Juan Miguel Esteban: The man who started running in the prison yard and left there champion | Madrid


Now that it is time for confinements again, there was someone who had a worse time. Juan Miguel Esteban was locked up in jail for seven years. More than 2,555 days of punishment and more than 61,000 hours discounting the time to return. Everyone’s first day was February 2009 and it was snowing. Juanmi was 32 years old and they undressed him as soon as he entered the Aranjuez prison, just before a few hundred, all his new companions, came to look at him. But Juan Miguel Esteban soon found an escape route that completely transformed his life until he became an athlete. And he left prison as a champion.

Before all that, Esteban lived comfortably. He studied an Electronics FP and then became interested in nutrition, which led him to specialize in personal training. He began working with famous students and his next step was the world of the night. He set up a security company and was doing very well, touring with artists like Madonna, Alejandro Sanz and El Canto del Loco. One day it went wrong.

An event in the Plaza de Alcalá de Henares changed his life. One of its 300 employees, the one assigned to Alcalá, could not go to work, and Juanmi replaced him with a man without papers. He had to guard an ice rink, and the afternoon got complicated. A brawl broke out and the Romanian employee hired was murdered after being stabbed several times. The justice condemned Juan Miguel Esteban for a crime against the workers’ rights. A sentence that was raised to 14 years in prison, aggravated by some incidents of Juanmi in the world of the night, and finally reduced to 11 years after several resources.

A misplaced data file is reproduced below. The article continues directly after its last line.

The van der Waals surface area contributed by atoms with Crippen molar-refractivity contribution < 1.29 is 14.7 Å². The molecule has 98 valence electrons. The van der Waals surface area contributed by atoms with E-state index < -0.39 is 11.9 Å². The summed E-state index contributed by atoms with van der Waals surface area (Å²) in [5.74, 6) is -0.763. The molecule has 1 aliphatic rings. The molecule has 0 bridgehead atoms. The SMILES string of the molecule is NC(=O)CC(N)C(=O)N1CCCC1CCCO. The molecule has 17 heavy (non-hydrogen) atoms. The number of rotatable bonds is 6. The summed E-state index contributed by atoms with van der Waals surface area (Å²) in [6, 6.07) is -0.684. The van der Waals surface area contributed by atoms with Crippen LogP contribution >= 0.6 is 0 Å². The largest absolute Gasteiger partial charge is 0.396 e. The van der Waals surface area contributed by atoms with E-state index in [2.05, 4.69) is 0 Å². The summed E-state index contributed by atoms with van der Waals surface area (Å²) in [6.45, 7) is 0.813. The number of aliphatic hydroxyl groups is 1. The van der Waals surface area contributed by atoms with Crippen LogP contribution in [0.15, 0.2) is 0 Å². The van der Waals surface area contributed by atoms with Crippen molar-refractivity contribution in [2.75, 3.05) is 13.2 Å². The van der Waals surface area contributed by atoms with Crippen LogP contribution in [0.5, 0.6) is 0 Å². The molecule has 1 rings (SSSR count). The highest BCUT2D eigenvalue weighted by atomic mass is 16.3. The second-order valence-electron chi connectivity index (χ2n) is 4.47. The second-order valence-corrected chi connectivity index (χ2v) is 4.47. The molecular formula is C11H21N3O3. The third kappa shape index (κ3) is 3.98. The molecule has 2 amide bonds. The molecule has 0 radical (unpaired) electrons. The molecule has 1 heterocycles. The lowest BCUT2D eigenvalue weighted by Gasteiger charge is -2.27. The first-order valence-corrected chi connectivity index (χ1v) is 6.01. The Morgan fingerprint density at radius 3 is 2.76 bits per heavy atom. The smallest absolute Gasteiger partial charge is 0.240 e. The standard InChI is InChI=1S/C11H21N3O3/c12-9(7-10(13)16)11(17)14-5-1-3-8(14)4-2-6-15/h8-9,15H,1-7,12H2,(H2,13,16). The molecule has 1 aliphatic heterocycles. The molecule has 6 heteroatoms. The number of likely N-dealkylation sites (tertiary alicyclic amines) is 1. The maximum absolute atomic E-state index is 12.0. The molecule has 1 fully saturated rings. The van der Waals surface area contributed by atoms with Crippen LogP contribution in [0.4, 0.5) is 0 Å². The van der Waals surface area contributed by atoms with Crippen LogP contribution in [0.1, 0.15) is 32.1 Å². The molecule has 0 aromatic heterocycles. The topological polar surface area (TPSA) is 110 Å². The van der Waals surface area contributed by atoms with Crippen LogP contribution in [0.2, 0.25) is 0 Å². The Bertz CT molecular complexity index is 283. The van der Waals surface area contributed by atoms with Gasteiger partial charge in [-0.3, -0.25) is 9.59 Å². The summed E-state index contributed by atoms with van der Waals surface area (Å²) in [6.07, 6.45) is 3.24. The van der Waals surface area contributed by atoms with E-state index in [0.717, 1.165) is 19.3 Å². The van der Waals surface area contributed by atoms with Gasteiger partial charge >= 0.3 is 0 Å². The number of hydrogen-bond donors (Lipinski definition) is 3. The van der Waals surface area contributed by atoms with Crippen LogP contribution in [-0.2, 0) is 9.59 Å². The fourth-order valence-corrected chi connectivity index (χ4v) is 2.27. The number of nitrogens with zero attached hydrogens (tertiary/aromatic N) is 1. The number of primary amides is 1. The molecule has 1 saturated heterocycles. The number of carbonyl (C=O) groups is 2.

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A few days in prison served him to detail an accurate diagnosis: “Either I do something here or I spank it.” A visit to jail saved him. It was that of his cousin Carlos. He and Jesús, another of his cousins, did athletics and triathlon, and they told Juanmi everything that helped them. They proposed a madness to him: why not start running in his confinement.

In the prison yard they had a futsal court of about 120 meters. A ridiculous space to run, but Juanmi steeled herself. He started doing it for a few minutes a day, which soon grew, until he reached hours of training. Juanmi faced a perpetual curve, circling like a mouse, on the futsal court. From the ridicule of his companions, from the crazy from the patio, for some of them to follow him. From a few joining him, to running with more than a hundred people.

A routine to save yourself

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I ran every day. Rain, cold or hot. It was his routine, along with a more sentimental one. He got hold of an analog radio to soften the hours in the cell, and found another of his escape routes in Malú’s music. Juanmi also tells that he clung to the bad. Hatred and anger as motivation to get out of there.

As he progressed through his training, he began competing in prison races. And he won them all. Later, his first leave. The first time they let him out of jail, he went to a race organized by Penitentiary Institutions, in which more than 3,000 people ran and Juanmi finished in the top 70.